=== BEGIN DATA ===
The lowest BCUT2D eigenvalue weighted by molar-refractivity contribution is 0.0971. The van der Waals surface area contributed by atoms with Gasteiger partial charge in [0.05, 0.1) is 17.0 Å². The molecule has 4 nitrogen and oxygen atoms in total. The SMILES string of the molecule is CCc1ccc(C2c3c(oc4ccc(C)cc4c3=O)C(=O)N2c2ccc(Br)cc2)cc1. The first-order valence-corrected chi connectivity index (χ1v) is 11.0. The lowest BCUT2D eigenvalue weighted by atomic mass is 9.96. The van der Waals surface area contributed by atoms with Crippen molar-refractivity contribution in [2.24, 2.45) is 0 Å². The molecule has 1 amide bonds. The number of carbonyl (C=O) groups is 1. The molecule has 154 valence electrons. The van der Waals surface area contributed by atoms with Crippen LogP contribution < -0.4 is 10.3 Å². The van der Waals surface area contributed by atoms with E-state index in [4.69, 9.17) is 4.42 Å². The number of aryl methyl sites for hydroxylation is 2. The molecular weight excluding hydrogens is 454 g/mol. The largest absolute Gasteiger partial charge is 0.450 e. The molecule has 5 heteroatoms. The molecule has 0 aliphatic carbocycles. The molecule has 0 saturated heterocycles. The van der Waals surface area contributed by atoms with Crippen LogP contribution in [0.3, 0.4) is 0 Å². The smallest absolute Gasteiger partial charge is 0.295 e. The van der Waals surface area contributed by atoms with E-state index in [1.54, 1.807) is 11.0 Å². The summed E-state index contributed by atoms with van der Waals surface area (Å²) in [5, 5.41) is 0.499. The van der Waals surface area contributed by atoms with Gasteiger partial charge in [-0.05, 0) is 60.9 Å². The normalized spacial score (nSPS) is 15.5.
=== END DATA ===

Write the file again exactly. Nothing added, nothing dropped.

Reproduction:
The lowest BCUT2D eigenvalue weighted by molar-refractivity contribution is 0.0971. The van der Waals surface area contributed by atoms with Gasteiger partial charge in [0.05, 0.1) is 17.0 Å². The molecule has 4 nitrogen and oxygen atoms in total. The SMILES string of the molecule is CCc1ccc(C2c3c(oc4ccc(C)cc4c3=O)C(=O)N2c2ccc(Br)cc2)cc1. The first-order valence-corrected chi connectivity index (χ1v) is 11.0. The lowest BCUT2D eigenvalue weighted by atomic mass is 9.96. The van der Waals surface area contributed by atoms with Crippen molar-refractivity contribution in [2.24, 2.45) is 0 Å². The molecule has 1 amide bonds. The number of carbonyl (C=O) groups is 1. The molecule has 154 valence electrons. The van der Waals surface area contributed by atoms with Crippen LogP contribution < -0.4 is 10.3 Å². The van der Waals surface area contributed by atoms with E-state index in [4.69, 9.17) is 4.42 Å². The number of aryl methyl sites for hydroxylation is 2. The molecular weight excluding hydrogens is 454 g/mol. The largest absolute Gasteiger partial charge is 0.450 e. The molecule has 5 heteroatoms. The molecule has 0 aliphatic carbocycles. The molecule has 0 saturated heterocycles. The van der Waals surface area contributed by atoms with Crippen LogP contribution in [0.3, 0.4) is 0 Å². The smallest absolute Gasteiger partial charge is 0.295 e. The van der Waals surface area contributed by atoms with E-state index in [1.54, 1.807) is 11.0 Å². The summed E-state index contributed by atoms with van der Waals surface area (Å²) in [5, 5.41) is 0.499. The van der Waals surface area contributed by atoms with Gasteiger partial charge in [-0.05, 0) is 60.9 Å². The normalized spacial score (nSPS) is 15.5.